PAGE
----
|Anna Chapman: part Mata Hari, part Tori Amos.|
Image: The Guardian.
The Kremlin, of course, denied any such spies were in place and suggested this was a fabrication by the FBI to compromise the largely positive relations President Obama had recently been cultivating with Russia's third president, Mr. Medvedev.
And then the spies started confessing (those who hadn't fled). Their real names have been released to the public. Our two nations have organized and completed an honest-to-goodness spy swap. Very far from a ruse, this tableau feels more like a contrived Cold War plotline taken far too seriously by some department head not overly endowed with imagination or, no pun intended, intelligence.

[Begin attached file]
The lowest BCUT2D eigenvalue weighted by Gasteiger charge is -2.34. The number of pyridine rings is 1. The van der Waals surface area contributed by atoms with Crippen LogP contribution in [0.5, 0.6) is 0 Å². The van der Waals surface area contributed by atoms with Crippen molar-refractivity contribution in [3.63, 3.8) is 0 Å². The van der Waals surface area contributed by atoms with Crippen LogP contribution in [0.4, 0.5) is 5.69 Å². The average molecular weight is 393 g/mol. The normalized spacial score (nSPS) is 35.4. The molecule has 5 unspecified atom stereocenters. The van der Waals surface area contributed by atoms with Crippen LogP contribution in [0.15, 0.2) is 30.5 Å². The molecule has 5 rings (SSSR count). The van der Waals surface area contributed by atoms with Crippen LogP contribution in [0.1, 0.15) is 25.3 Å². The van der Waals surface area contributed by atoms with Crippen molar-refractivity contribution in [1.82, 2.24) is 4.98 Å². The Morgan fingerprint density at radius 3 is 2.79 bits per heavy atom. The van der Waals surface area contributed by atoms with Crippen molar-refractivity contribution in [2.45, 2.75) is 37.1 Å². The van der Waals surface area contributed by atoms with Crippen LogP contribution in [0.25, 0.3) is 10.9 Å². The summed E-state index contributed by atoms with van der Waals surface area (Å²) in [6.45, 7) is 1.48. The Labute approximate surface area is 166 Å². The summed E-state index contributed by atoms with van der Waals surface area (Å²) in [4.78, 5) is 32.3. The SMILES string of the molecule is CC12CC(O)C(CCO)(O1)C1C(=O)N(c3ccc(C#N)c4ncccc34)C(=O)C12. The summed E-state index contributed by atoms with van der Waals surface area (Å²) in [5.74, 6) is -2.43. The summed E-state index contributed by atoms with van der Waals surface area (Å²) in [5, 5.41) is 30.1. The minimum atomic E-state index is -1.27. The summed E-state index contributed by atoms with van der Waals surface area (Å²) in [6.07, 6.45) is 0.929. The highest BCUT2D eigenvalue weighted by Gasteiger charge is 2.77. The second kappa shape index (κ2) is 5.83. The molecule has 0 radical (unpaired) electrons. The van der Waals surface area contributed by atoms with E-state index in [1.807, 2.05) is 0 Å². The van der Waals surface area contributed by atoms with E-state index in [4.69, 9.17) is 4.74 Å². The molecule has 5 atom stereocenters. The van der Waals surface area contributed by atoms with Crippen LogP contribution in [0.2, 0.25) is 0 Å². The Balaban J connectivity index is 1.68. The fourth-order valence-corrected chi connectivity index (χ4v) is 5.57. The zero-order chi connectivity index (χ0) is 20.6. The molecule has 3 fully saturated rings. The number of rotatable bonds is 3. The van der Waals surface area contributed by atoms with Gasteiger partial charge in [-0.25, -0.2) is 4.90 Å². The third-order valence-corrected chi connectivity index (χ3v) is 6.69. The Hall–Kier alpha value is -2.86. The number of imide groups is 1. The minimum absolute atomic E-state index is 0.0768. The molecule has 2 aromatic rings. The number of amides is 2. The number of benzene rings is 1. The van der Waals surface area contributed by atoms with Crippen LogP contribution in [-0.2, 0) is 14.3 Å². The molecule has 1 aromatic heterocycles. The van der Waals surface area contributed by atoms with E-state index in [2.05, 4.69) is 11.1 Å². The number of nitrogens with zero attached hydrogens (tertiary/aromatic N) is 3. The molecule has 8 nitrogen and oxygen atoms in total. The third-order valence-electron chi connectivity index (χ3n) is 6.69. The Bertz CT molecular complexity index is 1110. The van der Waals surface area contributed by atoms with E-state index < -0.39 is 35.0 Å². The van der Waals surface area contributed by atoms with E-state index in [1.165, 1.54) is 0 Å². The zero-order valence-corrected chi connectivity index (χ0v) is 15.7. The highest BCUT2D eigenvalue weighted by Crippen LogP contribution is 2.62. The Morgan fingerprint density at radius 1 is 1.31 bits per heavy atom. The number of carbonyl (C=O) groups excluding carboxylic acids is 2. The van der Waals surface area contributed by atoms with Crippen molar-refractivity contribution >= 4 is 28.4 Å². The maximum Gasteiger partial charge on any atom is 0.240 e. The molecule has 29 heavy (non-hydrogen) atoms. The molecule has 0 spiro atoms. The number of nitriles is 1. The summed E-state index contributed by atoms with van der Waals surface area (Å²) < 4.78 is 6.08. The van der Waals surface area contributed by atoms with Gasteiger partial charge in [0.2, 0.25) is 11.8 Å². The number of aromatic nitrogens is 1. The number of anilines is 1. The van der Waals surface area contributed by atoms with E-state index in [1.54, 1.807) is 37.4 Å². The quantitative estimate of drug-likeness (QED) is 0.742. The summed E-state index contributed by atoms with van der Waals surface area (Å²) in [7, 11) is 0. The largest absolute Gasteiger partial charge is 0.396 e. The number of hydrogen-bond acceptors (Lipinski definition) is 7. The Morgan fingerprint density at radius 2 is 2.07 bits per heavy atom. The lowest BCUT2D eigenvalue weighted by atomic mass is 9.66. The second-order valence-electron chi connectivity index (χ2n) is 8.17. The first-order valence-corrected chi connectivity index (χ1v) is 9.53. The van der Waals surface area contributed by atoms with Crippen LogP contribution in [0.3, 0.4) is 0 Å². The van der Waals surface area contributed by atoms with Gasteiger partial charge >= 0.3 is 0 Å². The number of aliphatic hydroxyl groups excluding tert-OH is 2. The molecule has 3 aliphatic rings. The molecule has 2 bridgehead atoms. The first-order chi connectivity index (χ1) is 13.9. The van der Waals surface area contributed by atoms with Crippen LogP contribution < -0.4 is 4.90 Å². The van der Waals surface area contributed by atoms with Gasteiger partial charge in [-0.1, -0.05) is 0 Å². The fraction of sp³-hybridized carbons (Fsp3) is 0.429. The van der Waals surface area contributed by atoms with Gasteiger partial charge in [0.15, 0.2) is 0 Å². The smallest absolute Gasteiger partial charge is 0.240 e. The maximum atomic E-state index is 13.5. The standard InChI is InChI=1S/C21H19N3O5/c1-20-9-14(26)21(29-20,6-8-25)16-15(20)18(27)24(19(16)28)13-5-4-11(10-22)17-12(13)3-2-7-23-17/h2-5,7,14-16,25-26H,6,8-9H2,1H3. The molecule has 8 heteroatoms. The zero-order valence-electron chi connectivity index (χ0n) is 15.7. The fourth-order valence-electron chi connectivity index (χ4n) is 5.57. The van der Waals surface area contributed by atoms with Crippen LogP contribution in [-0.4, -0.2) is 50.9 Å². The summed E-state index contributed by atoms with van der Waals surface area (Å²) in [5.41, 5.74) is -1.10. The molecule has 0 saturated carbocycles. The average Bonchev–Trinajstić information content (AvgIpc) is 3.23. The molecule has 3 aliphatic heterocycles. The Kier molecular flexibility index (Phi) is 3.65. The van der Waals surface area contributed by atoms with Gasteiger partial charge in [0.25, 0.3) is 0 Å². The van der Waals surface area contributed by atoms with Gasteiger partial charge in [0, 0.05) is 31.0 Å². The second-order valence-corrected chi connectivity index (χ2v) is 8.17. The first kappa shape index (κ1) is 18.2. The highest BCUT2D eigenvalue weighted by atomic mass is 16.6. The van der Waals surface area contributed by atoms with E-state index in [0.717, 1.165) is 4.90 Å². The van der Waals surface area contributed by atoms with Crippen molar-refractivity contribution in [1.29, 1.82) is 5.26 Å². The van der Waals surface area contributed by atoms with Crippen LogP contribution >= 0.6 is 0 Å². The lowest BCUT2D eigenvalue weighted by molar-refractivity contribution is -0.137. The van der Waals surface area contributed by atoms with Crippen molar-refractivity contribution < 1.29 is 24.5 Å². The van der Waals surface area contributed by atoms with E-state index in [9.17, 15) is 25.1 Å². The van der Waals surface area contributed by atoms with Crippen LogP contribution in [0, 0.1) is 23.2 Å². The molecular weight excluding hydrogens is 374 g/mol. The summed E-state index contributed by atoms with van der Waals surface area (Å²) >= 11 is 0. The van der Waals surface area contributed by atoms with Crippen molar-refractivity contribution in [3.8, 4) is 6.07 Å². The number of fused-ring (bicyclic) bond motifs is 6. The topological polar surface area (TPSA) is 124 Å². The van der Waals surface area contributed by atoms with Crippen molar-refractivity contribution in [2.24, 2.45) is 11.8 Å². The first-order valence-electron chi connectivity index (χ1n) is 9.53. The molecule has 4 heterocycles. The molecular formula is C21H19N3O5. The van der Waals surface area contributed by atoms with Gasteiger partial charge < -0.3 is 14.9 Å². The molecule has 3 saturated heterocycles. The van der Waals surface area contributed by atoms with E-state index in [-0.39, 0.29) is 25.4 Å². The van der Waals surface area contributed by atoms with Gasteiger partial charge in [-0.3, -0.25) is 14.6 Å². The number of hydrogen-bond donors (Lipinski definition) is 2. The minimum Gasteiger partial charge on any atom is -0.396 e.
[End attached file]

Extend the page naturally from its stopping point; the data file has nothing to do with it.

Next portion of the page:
But you know what this means for us postalaters? Do you know what relevance this bears to us, men and women of letters?
A new draft of postage stamps! It seems that Russia views quite positively any of her spies that have secreted any information out of the United States, and it is not at all uncommon to commemorate them on their postage stamps. I don't know how I feel about the ethics of honoring the qualities of deceit and manipulation, venerating underhandedness and duplicity... but I do know I'd be particularly excited to receive a letter or postcard with a Russian spy on it. I had no idea this was a practice at all, and how fascinating to know it's out there. There's always the potential that someone over there might send me a postcard with one such cultural luminary featured on it, thanks to Postcrossing.